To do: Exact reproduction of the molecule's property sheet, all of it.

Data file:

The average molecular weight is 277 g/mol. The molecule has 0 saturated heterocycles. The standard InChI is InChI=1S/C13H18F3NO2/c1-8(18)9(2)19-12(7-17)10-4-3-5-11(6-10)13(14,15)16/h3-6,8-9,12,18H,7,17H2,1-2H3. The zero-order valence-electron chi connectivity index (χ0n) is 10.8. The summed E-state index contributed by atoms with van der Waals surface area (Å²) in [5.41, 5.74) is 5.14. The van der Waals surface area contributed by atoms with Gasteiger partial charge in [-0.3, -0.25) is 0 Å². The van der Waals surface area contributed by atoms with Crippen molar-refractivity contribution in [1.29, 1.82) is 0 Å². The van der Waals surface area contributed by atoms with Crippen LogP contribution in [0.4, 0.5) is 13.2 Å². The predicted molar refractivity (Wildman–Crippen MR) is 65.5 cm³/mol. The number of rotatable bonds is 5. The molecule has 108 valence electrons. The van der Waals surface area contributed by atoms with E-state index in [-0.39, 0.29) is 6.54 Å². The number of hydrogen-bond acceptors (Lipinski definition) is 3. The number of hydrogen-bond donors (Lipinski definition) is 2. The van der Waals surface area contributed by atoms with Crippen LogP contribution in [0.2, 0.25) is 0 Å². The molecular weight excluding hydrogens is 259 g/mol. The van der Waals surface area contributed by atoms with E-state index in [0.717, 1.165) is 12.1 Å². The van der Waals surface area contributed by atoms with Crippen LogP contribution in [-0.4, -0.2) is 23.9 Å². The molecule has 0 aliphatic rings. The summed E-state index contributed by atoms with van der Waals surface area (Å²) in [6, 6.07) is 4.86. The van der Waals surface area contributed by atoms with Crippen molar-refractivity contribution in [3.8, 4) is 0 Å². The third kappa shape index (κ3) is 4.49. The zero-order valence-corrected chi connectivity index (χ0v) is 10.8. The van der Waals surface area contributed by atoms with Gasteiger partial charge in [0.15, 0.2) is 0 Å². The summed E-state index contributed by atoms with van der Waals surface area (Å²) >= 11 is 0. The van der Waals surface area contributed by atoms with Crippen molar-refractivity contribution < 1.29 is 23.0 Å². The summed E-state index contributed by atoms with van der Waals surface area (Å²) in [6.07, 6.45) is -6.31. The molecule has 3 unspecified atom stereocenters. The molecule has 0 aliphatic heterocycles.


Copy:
The average molecular weight is 277 g/mol. The molecule has 0 saturated heterocycles. The standard InChI is InChI=1S/C13H18F3NO2/c1-8(18)9(2)19-12(7-17)10-4-3-5-11(6-10)13(14,15)16/h3-6,8-9,12,18H,7,17H2,1-2H3. The zero-order valence-electron chi connectivity index (χ0n) is 10.8. The summed E-state index contributed by atoms with van der Waals surface area (Å²) in [5.41, 5.74) is 5.14. The van der Waals surface area contributed by atoms with Gasteiger partial charge in [-0.3, -0.25) is 0 Å². The van der Waals surface area contributed by atoms with Crippen molar-refractivity contribution in [1.29, 1.82) is 0 Å². The van der Waals surface area contributed by atoms with Crippen LogP contribution in [0.4, 0.5) is 13.2 Å². The predicted molar refractivity (Wildman–Crippen MR) is 65.5 cm³/mol. The number of rotatable bonds is 5. The molecule has 108 valence electrons. The van der Waals surface area contributed by atoms with E-state index in [-0.39, 0.29) is 6.54 Å². The number of hydrogen-bond acceptors (Lipinski definition) is 3. The number of hydrogen-bond donors (Lipinski definition) is 2. The van der Waals surface area contributed by atoms with Crippen LogP contribution in [0.2, 0.25) is 0 Å². The molecular weight excluding hydrogens is 259 g/mol. The van der Waals surface area contributed by atoms with E-state index in [0.717, 1.165) is 12.1 Å². The van der Waals surface area contributed by atoms with Crippen LogP contribution in [-0.4, -0.2) is 23.9 Å². The molecule has 0 aliphatic rings. The summed E-state index contributed by atoms with van der Waals surface area (Å²) in [6, 6.07) is 4.86. The van der Waals surface area contributed by atoms with Crippen molar-refractivity contribution in [3.8, 4) is 0 Å². The third kappa shape index (κ3) is 4.49. The zero-order valence-corrected chi connectivity index (χ0v) is 10.8. The van der Waals surface area contributed by atoms with Gasteiger partial charge in [0.15, 0.2) is 0 Å². The summed E-state index contributed by atoms with van der Waals surface area (Å²) >= 11 is 0. The van der Waals surface area contributed by atoms with Crippen molar-refractivity contribution < 1.29 is 23.0 Å². The summed E-state index contributed by atoms with van der Waals surface area (Å²) in [6.07, 6.45) is -6.31. The molecule has 3 unspecified atom stereocenters. The molecule has 0 aliphatic heterocycles.